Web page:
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In a letter to the editor published today on, Delaware Fire Sprinkler Coalition chairman, Paul Eichler, addressed the conversation about home fire sprinklers that is taking place in Rehoboth Beach, Delaware. On behalf of the Delaware Fire Sprinkler Coalition and the Delaware Volunteer Firefighters' Association (DVFA) Fire Sprinkler Committee, Paul Eichler voiced support for the commissioners' review of the residential building codes. He also strongly encouraged that the commissioners leave the home fire sprinkler requirements intact.


“The requirement was part of the 2012 code adopted by the city,” read an earlier editorial, “but commissioners opted to exempt that requirement from the code at that time.”


Fire and life safety were among the many benefits of requiring sprinklers that Paul outlined in his letter. Here are some of the key points he shared:


-Residential fire sprinklers will protect many people and significantly reduce property damages. Certainly, the homeowners, any tenants, their pets, and their possessions will be protected by the 24-hour coverage. When a property is protected by a fire sprinkler system, fires are kept to the room of origin 97 percent of the time, and sprinklers use 90 percent less water than what is flowed by a firefighter’s hose. 


-First responders are protected due to responding to less severe conditions. Neighbors are protected since an interior fire will be held in check and not extend to neighboring properties.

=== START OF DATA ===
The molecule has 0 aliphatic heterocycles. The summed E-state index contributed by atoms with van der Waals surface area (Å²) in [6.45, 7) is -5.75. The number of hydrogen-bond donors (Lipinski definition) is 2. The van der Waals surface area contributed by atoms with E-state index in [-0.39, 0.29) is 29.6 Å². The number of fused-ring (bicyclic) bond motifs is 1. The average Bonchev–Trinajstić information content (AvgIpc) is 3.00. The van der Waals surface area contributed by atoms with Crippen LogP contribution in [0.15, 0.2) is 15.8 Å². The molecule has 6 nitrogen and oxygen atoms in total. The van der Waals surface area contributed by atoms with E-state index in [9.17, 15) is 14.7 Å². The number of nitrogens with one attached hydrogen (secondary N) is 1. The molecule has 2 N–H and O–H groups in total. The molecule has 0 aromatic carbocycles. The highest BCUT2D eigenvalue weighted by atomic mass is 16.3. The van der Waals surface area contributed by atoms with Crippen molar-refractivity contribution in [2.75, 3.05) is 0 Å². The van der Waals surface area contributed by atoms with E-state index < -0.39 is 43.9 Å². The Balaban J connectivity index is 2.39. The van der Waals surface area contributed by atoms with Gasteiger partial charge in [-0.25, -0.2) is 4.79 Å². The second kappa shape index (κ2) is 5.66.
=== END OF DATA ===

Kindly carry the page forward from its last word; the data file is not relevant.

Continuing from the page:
-Insurance claims will be considerably lower, as well as the aspect that the affected occupants will most likely be able to stay in the same occupancy after the fire instead of being displaced for months.


The article also briefly mentions concerns raised about cost. According to a report by The Fire Protection Research Foundation the cost is, on average, $1.35 per sprinklered square foot - an amount that is similar to what people pay for carpet upgrades, whirlpool baths, or granite countertops. 


You can read Paul Eichler’s full letter here and learn more about the Delaware Fire Sprinkler Coalition by visiting its website

The November issue of the Fire Sprinkler Initiative newsletter is now available. There are stories on:


  • the home fire sprinkler test performed by This Old House's Richard Trethewey
  • the New Hampshire summit that brought together fire safety stakeholders from New Hampshire and Vermont
  • tips on staying fire-safe this winter as well as resources you can use to educate your community on home heating safety

Not getting this monthly newsletter in your inbox? We can fix that. E-mail our Fire Sprinkler Initiative team and tell us you'd like to start receiving this publication. 

The Phoenix Society for Burn Survivors is accepting applications for its 2020 Phoenix Fellowship program. These 11-month service-learning positions give early-career professionals the opportunity to gain professional experience as well as build a larger understanding of the Society's organizational functioning and partnerships.